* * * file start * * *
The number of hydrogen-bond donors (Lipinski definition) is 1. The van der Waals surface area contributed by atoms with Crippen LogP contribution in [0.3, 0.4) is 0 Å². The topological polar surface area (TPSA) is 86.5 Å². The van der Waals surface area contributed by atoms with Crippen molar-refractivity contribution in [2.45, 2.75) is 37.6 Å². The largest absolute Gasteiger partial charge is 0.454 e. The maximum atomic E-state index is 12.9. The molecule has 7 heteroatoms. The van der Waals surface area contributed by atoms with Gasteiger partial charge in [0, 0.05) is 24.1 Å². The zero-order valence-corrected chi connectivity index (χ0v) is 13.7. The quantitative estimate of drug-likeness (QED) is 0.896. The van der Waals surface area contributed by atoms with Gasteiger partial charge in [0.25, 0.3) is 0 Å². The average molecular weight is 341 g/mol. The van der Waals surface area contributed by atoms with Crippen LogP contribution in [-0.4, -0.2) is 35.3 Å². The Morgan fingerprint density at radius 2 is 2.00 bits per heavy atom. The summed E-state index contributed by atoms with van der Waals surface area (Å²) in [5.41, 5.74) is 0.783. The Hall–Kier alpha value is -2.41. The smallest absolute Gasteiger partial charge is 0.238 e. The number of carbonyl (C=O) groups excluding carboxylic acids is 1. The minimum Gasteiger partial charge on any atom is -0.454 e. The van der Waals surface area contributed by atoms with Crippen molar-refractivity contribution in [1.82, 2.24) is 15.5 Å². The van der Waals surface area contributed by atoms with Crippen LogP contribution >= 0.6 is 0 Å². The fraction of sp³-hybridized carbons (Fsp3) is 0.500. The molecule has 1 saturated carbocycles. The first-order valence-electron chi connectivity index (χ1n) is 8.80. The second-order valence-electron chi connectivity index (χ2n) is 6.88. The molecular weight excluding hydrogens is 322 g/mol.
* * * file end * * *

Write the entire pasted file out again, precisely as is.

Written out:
The number of hydrogen-bond donors (Lipinski definition) is 1. The van der Waals surface area contributed by atoms with Crippen LogP contribution in [0.3, 0.4) is 0 Å². The topological polar surface area (TPSA) is 86.5 Å². The van der Waals surface area contributed by atoms with Crippen molar-refractivity contribution in [2.45, 2.75) is 37.6 Å². The largest absolute Gasteiger partial charge is 0.454 e. The maximum atomic E-state index is 12.9. The molecule has 7 heteroatoms. The van der Waals surface area contributed by atoms with Gasteiger partial charge in [0, 0.05) is 24.1 Å². The zero-order valence-corrected chi connectivity index (χ0v) is 13.7. The quantitative estimate of drug-likeness (QED) is 0.896. The van der Waals surface area contributed by atoms with Gasteiger partial charge in [0.25, 0.3) is 0 Å². The average molecular weight is 341 g/mol. The van der Waals surface area contributed by atoms with Crippen LogP contribution in [-0.4, -0.2) is 35.3 Å². The Morgan fingerprint density at radius 2 is 2.00 bits per heavy atom. The summed E-state index contributed by atoms with van der Waals surface area (Å²) in [5.41, 5.74) is 0.783. The Hall–Kier alpha value is -2.41. The smallest absolute Gasteiger partial charge is 0.238 e. The number of carbonyl (C=O) groups excluding carboxylic acids is 1. The minimum Gasteiger partial charge on any atom is -0.454 e. The van der Waals surface area contributed by atoms with Crippen molar-refractivity contribution in [1.82, 2.24) is 15.5 Å². The van der Waals surface area contributed by atoms with Crippen LogP contribution >= 0.6 is 0 Å². The fraction of sp³-hybridized carbons (Fsp3) is 0.500. The molecule has 1 saturated carbocycles. The first-order valence-electron chi connectivity index (χ1n) is 8.80. The second-order valence-electron chi connectivity index (χ2n) is 6.88. The molecular weight excluding hydrogens is 322 g/mol.